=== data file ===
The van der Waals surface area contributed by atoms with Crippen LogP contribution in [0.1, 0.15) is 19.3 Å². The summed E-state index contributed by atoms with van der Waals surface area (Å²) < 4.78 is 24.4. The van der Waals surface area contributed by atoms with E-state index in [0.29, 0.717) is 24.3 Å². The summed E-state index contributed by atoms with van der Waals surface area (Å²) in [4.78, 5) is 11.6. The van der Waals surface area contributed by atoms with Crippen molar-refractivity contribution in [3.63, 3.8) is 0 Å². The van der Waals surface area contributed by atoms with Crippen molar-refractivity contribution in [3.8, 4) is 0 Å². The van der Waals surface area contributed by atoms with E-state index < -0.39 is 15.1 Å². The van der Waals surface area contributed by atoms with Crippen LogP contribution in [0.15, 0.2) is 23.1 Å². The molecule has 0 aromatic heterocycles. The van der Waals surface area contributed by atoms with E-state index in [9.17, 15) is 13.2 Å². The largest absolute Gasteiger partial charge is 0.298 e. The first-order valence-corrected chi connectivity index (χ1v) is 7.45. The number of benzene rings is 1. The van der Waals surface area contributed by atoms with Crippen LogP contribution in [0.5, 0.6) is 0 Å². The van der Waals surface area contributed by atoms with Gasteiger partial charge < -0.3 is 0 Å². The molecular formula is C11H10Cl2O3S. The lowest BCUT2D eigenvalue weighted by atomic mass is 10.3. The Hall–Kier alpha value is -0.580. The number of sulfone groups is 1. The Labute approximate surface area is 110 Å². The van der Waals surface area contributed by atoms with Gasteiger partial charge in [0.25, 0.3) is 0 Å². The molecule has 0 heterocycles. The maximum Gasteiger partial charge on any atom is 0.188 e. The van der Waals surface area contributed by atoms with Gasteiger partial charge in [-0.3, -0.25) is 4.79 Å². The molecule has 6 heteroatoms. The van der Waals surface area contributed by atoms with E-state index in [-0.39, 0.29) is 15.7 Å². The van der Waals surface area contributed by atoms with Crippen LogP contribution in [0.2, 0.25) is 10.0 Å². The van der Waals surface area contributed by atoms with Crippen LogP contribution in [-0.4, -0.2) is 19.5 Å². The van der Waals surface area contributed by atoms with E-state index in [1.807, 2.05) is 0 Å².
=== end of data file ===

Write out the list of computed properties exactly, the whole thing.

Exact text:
The van der Waals surface area contributed by atoms with Crippen LogP contribution in [0.1, 0.15) is 19.3 Å². The summed E-state index contributed by atoms with van der Waals surface area (Å²) < 4.78 is 24.4. The van der Waals surface area contributed by atoms with E-state index in [0.29, 0.717) is 24.3 Å². The summed E-state index contributed by atoms with van der Waals surface area (Å²) in [4.78, 5) is 11.6. The van der Waals surface area contributed by atoms with Crippen molar-refractivity contribution in [3.63, 3.8) is 0 Å². The van der Waals surface area contributed by atoms with Crippen molar-refractivity contribution in [3.8, 4) is 0 Å². The van der Waals surface area contributed by atoms with E-state index < -0.39 is 15.1 Å². The van der Waals surface area contributed by atoms with Crippen LogP contribution in [0.15, 0.2) is 23.1 Å². The molecule has 0 aromatic heterocycles. The van der Waals surface area contributed by atoms with E-state index in [9.17, 15) is 13.2 Å². The largest absolute Gasteiger partial charge is 0.298 e. The first-order valence-corrected chi connectivity index (χ1v) is 7.45. The number of benzene rings is 1. The van der Waals surface area contributed by atoms with Crippen LogP contribution in [0.5, 0.6) is 0 Å². The van der Waals surface area contributed by atoms with Gasteiger partial charge < -0.3 is 0 Å². The molecular formula is C11H10Cl2O3S. The lowest BCUT2D eigenvalue weighted by atomic mass is 10.3. The Hall–Kier alpha value is -0.580. The number of sulfone groups is 1. The Labute approximate surface area is 110 Å². The van der Waals surface area contributed by atoms with Gasteiger partial charge in [0.25, 0.3) is 0 Å². The molecule has 0 heterocycles. The maximum Gasteiger partial charge on any atom is 0.188 e. The van der Waals surface area contributed by atoms with Gasteiger partial charge in [-0.3, -0.25) is 4.79 Å². The molecule has 6 heteroatoms. The van der Waals surface area contributed by atoms with E-state index in [-0.39, 0.29) is 15.7 Å². The van der Waals surface area contributed by atoms with Crippen LogP contribution in [0.2, 0.25) is 10.0 Å². The van der Waals surface area contributed by atoms with Crippen LogP contribution in [-0.4, -0.2) is 19.5 Å². The van der Waals surface area contributed by atoms with E-state index in [1.807, 2.05) is 0 Å².